It was bad enough when the government turned off the water supply of California farmers to protect a minnow. The farmers went bust as their crops rotted and died.
It was bad enough when President Obama signed the Affordable Care Act (ObamaCare) into law, with it's 150 or so new government agencies, panels, and commissions, along with possibly thousands of new regulations. That will be a new maze of bureaucracy we can all enjoy. As Rep. Pelosi infamously stated, we'll find out what in the legislation after we pass it. That's how we do things now. We pass legislation, and then try to figure out how it works. Perfectly sensible, at least to government bureaucrats.
It was bad enough when Obama signed the Dodd-Frank Financial Reform bill into law, with it's 400 or so new regulations, the majority of which were not even written at the time of the bill's signing. That legislation is a blank check for unrestrained government power, but oddly, it didn't do the things that might prevent the next housing meltdown. It didn't make mortgage derivatives illegal, and it didn't stop the secondary mortgage market hustle on Wall Street. We are now supposed to believe that government "oversight" of mortgage-related risk will prevent the next mortgage crisis, when it was government policies pushing homeownership that drove the crisis in the first place. Color me extremely skeptical. The usual culprits on the Left are already pushing for more homeownership and lower lending standards again. They never learn. We'll also find out what's in Dodd-Frank after it's passage, and those regulations are supposed to be finalized and implemented this year. I can't wait to see what kind of negative effect that has on the financial sector and thus the economy and jobs.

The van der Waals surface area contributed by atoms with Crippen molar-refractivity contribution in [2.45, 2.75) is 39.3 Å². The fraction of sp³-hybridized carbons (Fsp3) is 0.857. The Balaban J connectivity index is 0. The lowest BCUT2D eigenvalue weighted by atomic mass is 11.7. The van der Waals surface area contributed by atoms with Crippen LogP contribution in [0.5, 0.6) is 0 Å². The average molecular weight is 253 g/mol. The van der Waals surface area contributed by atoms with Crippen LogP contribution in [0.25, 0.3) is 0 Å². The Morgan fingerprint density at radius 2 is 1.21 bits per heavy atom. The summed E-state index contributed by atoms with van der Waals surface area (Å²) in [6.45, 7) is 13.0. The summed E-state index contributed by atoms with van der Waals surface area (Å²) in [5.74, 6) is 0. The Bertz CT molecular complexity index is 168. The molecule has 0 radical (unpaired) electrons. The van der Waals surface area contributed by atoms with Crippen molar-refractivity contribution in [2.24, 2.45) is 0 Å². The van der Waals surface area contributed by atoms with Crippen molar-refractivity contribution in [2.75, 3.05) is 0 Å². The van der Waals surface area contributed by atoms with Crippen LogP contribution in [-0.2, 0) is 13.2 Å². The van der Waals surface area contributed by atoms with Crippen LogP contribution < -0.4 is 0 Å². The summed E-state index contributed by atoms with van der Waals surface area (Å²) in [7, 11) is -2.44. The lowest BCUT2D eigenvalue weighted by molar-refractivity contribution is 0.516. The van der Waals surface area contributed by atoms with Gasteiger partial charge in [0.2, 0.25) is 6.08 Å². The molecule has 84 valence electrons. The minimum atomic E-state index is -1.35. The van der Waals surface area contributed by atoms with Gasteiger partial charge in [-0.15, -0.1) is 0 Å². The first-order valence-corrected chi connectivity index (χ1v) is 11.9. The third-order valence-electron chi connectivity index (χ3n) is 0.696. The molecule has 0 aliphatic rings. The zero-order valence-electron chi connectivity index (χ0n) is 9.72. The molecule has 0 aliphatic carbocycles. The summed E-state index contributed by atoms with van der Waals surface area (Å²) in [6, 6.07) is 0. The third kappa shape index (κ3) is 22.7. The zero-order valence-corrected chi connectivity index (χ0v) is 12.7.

It's somehow even more offensive that authorities are shutting down children's lemonade stands across the country. Seems the kiddies didn't have the proper government licenses and permits, don't you know. The permits would cost the little tykes far more than the few bucks they'd get from selling lemonade, not that government bureaucrats care about that. They are more interested in shutting down the all the would-be little Dillingers selling lemonade illegally. Yesterday, I heard about a kid's green tea stand being shut down. What kind of country are we becoming ?
It was bad enough when the federal government tried to prevent the Boeing Corporation from building a plant in South Carolina to manufacture Dreamliner jets. How that is any of the federal government's business, I have no idea. In related news, Obama's Jobs Czar, GE CEO Jeffrey Immelt, announced that GE will build jets in China. Those Chinese-made jets will COMPETE with Boeing. Our own government tries to stop Boeing from building jets in South Carolina, but building them in China is apparently hunky dory. Such brilliant leaders we have. I guess Obama forgot to tell Immelt that the jobs he created were supposed to be in America. Sounds like yet another "pivot to jobs" is in order after all. Obama claims he has nothing to do with the NLRB's lawsuit to prevent Boeing from putting a plant in S.C., but most of the NLRB board are Obama appointees. Obama's one degree of separation argument isn't very convincing.
And now our government gone wild has ventured into my territory. They are confiscating guitars. I learned of this when I read about the feds raiding the Gibson Guitar company in a WSJ article titled Guitar Frets: Environmental Enforcement Leaves Musicians In Fear:
Federal agents swooped in on Gibson Guitar Wednesday, raiding factories and offices in Memphis and Nashville, seizing several pallets of wood, electronic files and guitars. The Feds are keeping mum, but in a statement yesterday Gibson's chairman and CEO, Henry Juszkiewicz, defended his company's manufacturing policies, accusing the Justice Department of bullying the company. "The wood the government seized Wednesday is from a Forest Stewardship Council certified supplier," he said, suggesting the Feds are using the aggressive enforcement of overly broad laws to make the company cry uncle.